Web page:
Senate Panel Delays for a Week Consideration of Contempt Motion
On Thursday morning, Sen. Arlen Specter (R-Pa.), ranking member of the Senate Judiciary Committee, asked for a one-week delay in the committee’s consideration of a motion to hold senior White House officials in contempt.
Specter has fought for a negotiated solution to the dispute and warned Democrats that the matter will not be resolved by the legal system before the end of the Bush administration.
But Specter indicated he would ultimately support the citation, as long as what he said was inflammatory political rhetoric opposed by his Republican colleagues in the “whereas” clauses was toned down.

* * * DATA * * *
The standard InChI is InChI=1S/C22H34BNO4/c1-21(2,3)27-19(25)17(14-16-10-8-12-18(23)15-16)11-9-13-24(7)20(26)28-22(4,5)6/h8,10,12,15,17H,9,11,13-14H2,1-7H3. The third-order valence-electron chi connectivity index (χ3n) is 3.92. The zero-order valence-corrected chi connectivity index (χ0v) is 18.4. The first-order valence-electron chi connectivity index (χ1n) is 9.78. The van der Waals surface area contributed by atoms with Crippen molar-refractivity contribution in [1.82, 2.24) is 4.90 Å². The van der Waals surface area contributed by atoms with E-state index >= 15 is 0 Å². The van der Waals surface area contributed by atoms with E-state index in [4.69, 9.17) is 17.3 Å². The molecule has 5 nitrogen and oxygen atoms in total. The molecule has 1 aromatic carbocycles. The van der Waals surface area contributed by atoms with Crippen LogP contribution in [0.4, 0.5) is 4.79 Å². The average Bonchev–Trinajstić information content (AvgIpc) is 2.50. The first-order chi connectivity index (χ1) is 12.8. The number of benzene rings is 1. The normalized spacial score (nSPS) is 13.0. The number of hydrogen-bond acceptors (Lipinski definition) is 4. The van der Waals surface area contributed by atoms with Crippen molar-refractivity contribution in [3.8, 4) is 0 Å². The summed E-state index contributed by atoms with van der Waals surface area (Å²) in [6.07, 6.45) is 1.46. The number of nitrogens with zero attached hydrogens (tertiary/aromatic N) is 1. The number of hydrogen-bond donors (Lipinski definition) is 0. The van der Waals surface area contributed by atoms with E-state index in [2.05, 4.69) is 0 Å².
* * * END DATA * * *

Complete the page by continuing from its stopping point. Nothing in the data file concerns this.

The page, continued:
“The one thing that I think that is not tolerable is to make a commitment not to proceed further,” Specter said at the Judiciary meeting Thursday. “We cannot abrogate or give up or relinquish our constitutional authority.”
The committee also delayed consideration of Specter’s alternative proposal to reauthorize the Bush administration’s warrantless wiretapping program, which would make the government, not telecom companies, liable for providing personal information.
Last week, Judiciary Chairman Patrick Leahy (D-Vt.) said attempts by the administration to block documents and testimony from top former and current White House aides were legally invalid.
The committee has subpoenaed in connection with the firing of nine federal prosecutors White House Chief of Staff Joshua Bolten, ex-White House political honcho Karl Rove, former White House political director Sara Taylor and her deputy, Scott Jennings.
White House counsel Fred Fielding has prohibited them from testifying, claiming they are covered by executive privilege.